Skip to content ↓



At Twydall Primary School children will be inspired to develop critical-thinking and decision-making skills through the learning of history as they examine events from the past and discuss their significance and how they have impacted our future. Our curriculum is designed to ignite children’s curiosity about the past through a topic-based approach and hands on experience wherever possible.  

We are determined that alongside historical knowledge there will be a strong focus on the development of specific historical skills.  The teaching of history in our school is intended to equip children to ask preceptive questions about the past, analyse evidence, think critically, appreciate different perspectives and develop informed judgments. 

We believe our children should be taught to understand how Britain has influenced and been influenced by the wider world. In addition, our bespoke curriculum provides opportunities for pupils to explore their own identity, for example through local history topics. 

Our history curriculum is intended to help pupils to understand the complexity of people's lives the process of change the diversity of societies and relationships between different groups 


Our history curriculum covers the skills outlined in the national curriculum through broad challenging and inspiring topics.  History is taught within each year group following a set programme. Medium term plans ensure coverage of both the required knowledge and the subject specific skills. Individual sessions are planned to inspire, engage and challenge children in response to their needs. Children are given a wide variety of experiences both in the classroom and out. We encourage school visits and visitors into the school to enable the children to gain first hand experiences to support their learning. Children are supported to think like historians and develop their skills including historical enquiry. There is a strong emphasis on developing children's other skills such as understanding of chronology, interpretations of evidence, changes within a time and across time periods and causes and consequences.  

In Early Years children learn about the past through studying events in their own lives and the lives of their family members, they use talk to sequence and clarify their ideas about events.  High quality stories are used to ensure that children begin to understand things that happened in the more recent and distant past, children are encouraged to talk about their ideas about how objects and people were the same and different in the past.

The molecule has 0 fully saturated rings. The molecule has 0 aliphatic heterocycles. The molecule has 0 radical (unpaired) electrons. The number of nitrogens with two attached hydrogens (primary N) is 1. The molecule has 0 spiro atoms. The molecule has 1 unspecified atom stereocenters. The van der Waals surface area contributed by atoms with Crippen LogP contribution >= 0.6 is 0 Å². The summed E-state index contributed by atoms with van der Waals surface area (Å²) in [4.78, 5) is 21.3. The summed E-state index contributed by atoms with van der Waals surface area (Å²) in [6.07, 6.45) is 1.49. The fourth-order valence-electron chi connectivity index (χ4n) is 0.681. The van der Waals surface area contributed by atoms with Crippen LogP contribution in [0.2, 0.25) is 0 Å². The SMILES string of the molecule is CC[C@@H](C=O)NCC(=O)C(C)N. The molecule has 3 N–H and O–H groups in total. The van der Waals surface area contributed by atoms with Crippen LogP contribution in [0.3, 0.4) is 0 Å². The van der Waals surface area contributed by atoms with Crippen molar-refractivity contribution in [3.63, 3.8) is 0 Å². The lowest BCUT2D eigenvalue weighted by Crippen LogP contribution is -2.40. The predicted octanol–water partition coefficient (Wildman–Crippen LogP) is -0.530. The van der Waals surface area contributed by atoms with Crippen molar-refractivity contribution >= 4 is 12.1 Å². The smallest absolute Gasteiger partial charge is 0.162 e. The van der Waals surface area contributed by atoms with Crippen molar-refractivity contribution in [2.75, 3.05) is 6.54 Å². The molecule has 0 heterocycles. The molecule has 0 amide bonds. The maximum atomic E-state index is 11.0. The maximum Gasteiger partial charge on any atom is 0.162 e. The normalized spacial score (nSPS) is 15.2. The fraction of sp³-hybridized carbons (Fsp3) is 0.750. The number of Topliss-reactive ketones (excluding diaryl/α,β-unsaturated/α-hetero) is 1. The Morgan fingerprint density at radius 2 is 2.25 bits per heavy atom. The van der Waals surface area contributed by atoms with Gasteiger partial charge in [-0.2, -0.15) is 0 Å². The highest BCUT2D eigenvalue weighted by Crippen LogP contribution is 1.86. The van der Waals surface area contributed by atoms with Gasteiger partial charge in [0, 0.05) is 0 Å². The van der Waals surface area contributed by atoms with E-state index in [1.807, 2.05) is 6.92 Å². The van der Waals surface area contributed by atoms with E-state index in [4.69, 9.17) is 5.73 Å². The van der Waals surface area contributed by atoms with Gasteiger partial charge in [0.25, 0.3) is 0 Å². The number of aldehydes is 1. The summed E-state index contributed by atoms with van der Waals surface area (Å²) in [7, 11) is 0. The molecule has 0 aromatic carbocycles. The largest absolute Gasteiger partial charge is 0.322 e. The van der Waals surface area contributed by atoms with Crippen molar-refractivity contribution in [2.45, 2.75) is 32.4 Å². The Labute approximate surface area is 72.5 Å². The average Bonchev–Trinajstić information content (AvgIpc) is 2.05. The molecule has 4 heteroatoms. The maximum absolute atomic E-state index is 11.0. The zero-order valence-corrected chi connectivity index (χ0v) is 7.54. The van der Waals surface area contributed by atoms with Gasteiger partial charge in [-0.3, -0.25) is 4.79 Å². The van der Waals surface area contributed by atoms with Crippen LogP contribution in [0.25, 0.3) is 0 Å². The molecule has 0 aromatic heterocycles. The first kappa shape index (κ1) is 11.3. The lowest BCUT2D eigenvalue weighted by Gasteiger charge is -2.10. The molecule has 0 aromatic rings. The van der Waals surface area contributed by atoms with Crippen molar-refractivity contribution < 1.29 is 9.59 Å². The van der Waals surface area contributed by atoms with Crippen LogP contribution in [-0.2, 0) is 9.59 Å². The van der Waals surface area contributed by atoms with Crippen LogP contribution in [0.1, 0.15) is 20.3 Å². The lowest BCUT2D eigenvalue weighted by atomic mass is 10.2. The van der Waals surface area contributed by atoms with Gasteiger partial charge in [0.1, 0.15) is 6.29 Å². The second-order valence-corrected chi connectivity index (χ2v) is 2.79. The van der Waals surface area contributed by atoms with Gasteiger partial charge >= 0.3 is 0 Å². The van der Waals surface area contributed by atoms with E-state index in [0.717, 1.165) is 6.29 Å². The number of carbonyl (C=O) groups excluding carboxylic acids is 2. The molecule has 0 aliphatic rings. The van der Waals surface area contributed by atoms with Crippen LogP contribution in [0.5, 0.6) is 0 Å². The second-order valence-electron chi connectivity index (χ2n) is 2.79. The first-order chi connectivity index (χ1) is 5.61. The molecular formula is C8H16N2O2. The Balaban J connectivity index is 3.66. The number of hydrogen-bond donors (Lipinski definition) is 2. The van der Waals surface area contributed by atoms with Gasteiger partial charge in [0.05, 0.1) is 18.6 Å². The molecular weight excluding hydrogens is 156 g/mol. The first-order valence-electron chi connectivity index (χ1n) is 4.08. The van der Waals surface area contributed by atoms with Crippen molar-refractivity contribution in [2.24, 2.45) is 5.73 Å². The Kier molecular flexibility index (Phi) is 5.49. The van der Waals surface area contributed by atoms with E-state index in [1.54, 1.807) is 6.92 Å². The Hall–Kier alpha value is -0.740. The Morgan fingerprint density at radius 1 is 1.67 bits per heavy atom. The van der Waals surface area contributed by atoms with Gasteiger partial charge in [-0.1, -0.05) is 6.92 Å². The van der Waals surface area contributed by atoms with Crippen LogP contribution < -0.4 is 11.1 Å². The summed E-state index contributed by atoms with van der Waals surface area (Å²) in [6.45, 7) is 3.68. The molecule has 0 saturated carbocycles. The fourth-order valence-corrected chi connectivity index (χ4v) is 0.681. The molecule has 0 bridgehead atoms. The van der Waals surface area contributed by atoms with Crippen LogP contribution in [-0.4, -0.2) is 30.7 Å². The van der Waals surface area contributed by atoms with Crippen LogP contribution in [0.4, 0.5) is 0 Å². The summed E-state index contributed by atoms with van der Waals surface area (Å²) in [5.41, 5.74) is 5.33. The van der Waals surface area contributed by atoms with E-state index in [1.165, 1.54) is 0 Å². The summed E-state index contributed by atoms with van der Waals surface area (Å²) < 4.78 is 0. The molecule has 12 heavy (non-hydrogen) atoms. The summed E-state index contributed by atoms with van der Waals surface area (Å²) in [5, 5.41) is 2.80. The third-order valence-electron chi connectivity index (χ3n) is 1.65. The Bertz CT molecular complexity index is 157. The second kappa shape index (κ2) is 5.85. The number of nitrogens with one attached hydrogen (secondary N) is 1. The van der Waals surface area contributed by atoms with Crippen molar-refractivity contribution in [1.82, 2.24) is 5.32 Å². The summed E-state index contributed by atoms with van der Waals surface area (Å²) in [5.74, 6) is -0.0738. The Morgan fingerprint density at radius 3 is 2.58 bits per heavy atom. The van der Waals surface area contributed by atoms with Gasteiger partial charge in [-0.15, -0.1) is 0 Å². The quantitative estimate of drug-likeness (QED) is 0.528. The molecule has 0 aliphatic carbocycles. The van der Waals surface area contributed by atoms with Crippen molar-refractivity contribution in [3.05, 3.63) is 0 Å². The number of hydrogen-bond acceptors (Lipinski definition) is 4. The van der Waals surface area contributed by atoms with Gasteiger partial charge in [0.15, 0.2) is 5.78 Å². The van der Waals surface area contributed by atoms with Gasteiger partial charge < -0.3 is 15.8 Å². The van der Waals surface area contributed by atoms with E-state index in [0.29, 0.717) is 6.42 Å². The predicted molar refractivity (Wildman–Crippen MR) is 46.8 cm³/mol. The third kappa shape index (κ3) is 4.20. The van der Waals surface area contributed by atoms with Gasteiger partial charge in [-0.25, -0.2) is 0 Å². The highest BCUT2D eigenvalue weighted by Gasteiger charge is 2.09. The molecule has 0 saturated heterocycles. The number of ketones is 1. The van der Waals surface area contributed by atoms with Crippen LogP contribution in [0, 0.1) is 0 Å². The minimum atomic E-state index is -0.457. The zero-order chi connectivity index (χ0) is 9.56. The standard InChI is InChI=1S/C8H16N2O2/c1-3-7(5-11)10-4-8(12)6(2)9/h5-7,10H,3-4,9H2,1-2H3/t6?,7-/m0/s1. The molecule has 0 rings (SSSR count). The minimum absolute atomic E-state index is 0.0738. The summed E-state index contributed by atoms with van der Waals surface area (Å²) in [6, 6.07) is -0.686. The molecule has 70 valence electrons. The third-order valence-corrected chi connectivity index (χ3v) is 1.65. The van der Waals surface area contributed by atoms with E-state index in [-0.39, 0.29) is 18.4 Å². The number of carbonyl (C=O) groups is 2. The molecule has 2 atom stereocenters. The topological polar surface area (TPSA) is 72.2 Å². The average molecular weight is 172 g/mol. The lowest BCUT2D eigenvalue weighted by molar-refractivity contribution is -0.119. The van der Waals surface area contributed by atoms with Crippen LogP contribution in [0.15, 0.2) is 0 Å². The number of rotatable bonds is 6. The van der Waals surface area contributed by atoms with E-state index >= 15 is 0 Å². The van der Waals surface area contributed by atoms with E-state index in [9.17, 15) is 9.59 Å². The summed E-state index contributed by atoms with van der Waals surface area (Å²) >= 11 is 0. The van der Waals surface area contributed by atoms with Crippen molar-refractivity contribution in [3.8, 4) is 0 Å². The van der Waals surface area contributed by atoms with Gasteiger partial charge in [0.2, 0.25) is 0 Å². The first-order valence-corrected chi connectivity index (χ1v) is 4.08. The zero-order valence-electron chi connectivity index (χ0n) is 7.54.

During Key stage 1 children will learn about a range of famous people in the past including Florence Nightingale, the Wright Brothers, Samuel Pepys and Neil Armstrong. These are chosen carefully to ensure pupils learn about individuals of both genders from diverse backgrounds. Children are taught how to sequence events in chronological order starting with events that are familiar (the recent royal events) and moving further back in time, for example we study the Great Fire of London and Castles looking in particular at Rochester castle in our local area. 

Children in Key Stage 2 continue to develop chronologically secure knowledge and understanding of British, local and world history, establishing clear narratives within and across the periods they study. At Twydall primary school we study a range of periodic times in history including the Stone Age the Romans the Celts and the Anglicans the Mayans and the Tudors.  Children will be taught to understand historical concepts such as continuity and change, cause and consequence and use them to make connections, draw contrasts, analyse trends, frame historically-valid questions and create their own structured accounts. 


History assessment is ongoing to inform teachers with their planning, lesson activities and differentiation. The skills and knowledge progression documents inform future planning and staff of the requirements needed to support our pupils by the end of each key stage. At Twydall our pupils are spoken to regularly to hear their voice, discuss their learning and encourage deeper thinking. Regular monitoring of books and learning walks are carried out in order to capture the impact of the teaching and learning within our school by the subject leader. 

For our history development we are looking forward to a historical day when we will all have the opportunity to dress up in costumes linked to the time period being studied, and explore life during that era.